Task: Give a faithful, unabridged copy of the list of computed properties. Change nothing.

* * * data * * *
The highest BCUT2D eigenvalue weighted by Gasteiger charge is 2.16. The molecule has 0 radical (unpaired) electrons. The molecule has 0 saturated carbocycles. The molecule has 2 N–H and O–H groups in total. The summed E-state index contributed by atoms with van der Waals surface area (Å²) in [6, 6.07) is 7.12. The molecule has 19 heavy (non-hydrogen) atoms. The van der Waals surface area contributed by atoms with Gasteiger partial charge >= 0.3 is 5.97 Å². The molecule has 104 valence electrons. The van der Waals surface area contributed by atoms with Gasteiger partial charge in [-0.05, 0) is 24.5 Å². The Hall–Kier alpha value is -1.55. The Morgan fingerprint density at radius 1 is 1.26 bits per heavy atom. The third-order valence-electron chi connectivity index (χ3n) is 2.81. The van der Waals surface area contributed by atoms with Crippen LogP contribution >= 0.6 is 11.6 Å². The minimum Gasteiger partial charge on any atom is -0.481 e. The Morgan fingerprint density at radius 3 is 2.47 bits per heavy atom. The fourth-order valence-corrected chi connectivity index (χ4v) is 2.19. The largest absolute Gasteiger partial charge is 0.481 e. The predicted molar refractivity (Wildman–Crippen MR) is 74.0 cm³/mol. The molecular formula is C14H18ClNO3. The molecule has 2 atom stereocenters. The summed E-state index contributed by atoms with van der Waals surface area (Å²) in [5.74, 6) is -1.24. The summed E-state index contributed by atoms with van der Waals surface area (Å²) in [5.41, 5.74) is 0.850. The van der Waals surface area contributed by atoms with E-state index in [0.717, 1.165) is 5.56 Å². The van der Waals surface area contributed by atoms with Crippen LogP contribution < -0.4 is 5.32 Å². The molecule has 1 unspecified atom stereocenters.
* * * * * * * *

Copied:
The highest BCUT2D eigenvalue weighted by Gasteiger charge is 2.16. The molecule has 0 radical (unpaired) electrons. The molecule has 0 saturated carbocycles. The molecule has 2 N–H and O–H groups in total. The summed E-state index contributed by atoms with van der Waals surface area (Å²) in [6, 6.07) is 7.12. The molecule has 19 heavy (non-hydrogen) atoms. The van der Waals surface area contributed by atoms with Gasteiger partial charge >= 0.3 is 5.97 Å². The molecule has 104 valence electrons. The van der Waals surface area contributed by atoms with Gasteiger partial charge in [-0.05, 0) is 24.5 Å². The Hall–Kier alpha value is -1.55. The Morgan fingerprint density at radius 1 is 1.26 bits per heavy atom. The third-order valence-electron chi connectivity index (χ3n) is 2.81. The van der Waals surface area contributed by atoms with Crippen LogP contribution >= 0.6 is 11.6 Å². The minimum Gasteiger partial charge on any atom is -0.481 e. The Morgan fingerprint density at radius 3 is 2.47 bits per heavy atom. The fourth-order valence-corrected chi connectivity index (χ4v) is 2.19. The largest absolute Gasteiger partial charge is 0.481 e. The predicted molar refractivity (Wildman–Crippen MR) is 74.0 cm³/mol. The molecular formula is C14H18ClNO3. The molecule has 2 atom stereocenters. The summed E-state index contributed by atoms with van der Waals surface area (Å²) in [5.74, 6) is -1.24. The summed E-state index contributed by atoms with van der Waals surface area (Å²) in [5.41, 5.74) is 0.850. The van der Waals surface area contributed by atoms with E-state index in [0.717, 1.165) is 5.56 Å². The van der Waals surface area contributed by atoms with Crippen LogP contribution < -0.4 is 5.32 Å². The molecule has 1 unspecified atom stereocenters.